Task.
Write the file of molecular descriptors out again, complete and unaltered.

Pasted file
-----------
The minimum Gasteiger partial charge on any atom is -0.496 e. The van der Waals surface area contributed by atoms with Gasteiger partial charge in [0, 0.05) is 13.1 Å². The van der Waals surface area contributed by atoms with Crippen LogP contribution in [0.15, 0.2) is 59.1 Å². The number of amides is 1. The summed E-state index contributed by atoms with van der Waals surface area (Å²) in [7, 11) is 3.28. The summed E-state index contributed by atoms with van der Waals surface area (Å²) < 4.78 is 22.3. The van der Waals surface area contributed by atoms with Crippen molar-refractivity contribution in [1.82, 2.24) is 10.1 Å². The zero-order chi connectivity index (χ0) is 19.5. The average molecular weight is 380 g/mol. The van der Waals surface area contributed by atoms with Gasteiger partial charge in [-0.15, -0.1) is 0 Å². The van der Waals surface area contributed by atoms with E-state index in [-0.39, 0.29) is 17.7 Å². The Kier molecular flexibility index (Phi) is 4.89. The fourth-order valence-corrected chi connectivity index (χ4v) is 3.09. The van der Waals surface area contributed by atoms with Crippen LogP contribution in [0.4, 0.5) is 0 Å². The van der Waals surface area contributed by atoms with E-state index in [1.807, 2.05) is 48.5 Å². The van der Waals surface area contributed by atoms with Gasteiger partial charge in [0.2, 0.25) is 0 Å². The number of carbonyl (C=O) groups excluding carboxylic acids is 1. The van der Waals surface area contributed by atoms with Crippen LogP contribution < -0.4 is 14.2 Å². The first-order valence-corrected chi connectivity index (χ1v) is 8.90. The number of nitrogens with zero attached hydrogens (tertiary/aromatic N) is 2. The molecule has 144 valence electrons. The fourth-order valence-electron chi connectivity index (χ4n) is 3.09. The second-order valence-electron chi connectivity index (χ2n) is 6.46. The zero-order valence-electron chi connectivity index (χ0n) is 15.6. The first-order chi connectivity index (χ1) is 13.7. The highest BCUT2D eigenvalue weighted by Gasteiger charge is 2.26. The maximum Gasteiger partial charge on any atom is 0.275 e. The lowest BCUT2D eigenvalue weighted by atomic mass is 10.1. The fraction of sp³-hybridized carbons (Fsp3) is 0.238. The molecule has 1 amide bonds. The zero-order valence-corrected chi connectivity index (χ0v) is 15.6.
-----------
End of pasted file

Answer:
The minimum Gasteiger partial charge on any atom is -0.496 e. The van der Waals surface area contributed by atoms with Gasteiger partial charge in [0, 0.05) is 13.1 Å². The van der Waals surface area contributed by atoms with Crippen LogP contribution in [0.15, 0.2) is 59.1 Å². The number of amides is 1. The summed E-state index contributed by atoms with van der Waals surface area (Å²) in [7, 11) is 3.28. The summed E-state index contributed by atoms with van der Waals surface area (Å²) < 4.78 is 22.3. The van der Waals surface area contributed by atoms with Crippen molar-refractivity contribution in [1.82, 2.24) is 10.1 Å². The zero-order chi connectivity index (χ0) is 19.5. The average molecular weight is 380 g/mol. The van der Waals surface area contributed by atoms with Gasteiger partial charge in [-0.15, -0.1) is 0 Å². The van der Waals surface area contributed by atoms with E-state index in [-0.39, 0.29) is 17.7 Å². The Kier molecular flexibility index (Phi) is 4.89. The fourth-order valence-corrected chi connectivity index (χ4v) is 3.09. The van der Waals surface area contributed by atoms with Crippen LogP contribution in [0.4, 0.5) is 0 Å². The van der Waals surface area contributed by atoms with E-state index in [1.807, 2.05) is 48.5 Å². The van der Waals surface area contributed by atoms with Gasteiger partial charge in [0.2, 0.25) is 0 Å². The number of carbonyl (C=O) groups excluding carboxylic acids is 1. The van der Waals surface area contributed by atoms with Crippen LogP contribution < -0.4 is 14.2 Å². The first-order valence-corrected chi connectivity index (χ1v) is 8.90. The number of nitrogens with zero attached hydrogens (tertiary/aromatic N) is 2. The molecule has 144 valence electrons. The fourth-order valence-electron chi connectivity index (χ4n) is 3.09. The second-order valence-electron chi connectivity index (χ2n) is 6.46. The zero-order valence-electron chi connectivity index (χ0n) is 15.6. The first-order chi connectivity index (χ1) is 13.7. The highest BCUT2D eigenvalue weighted by Gasteiger charge is 2.26. The maximum Gasteiger partial charge on any atom is 0.275 e. The lowest BCUT2D eigenvalue weighted by atomic mass is 10.1. The fraction of sp³-hybridized carbons (Fsp3) is 0.238. The molecule has 1 amide bonds. The zero-order valence-corrected chi connectivity index (χ0v) is 15.6.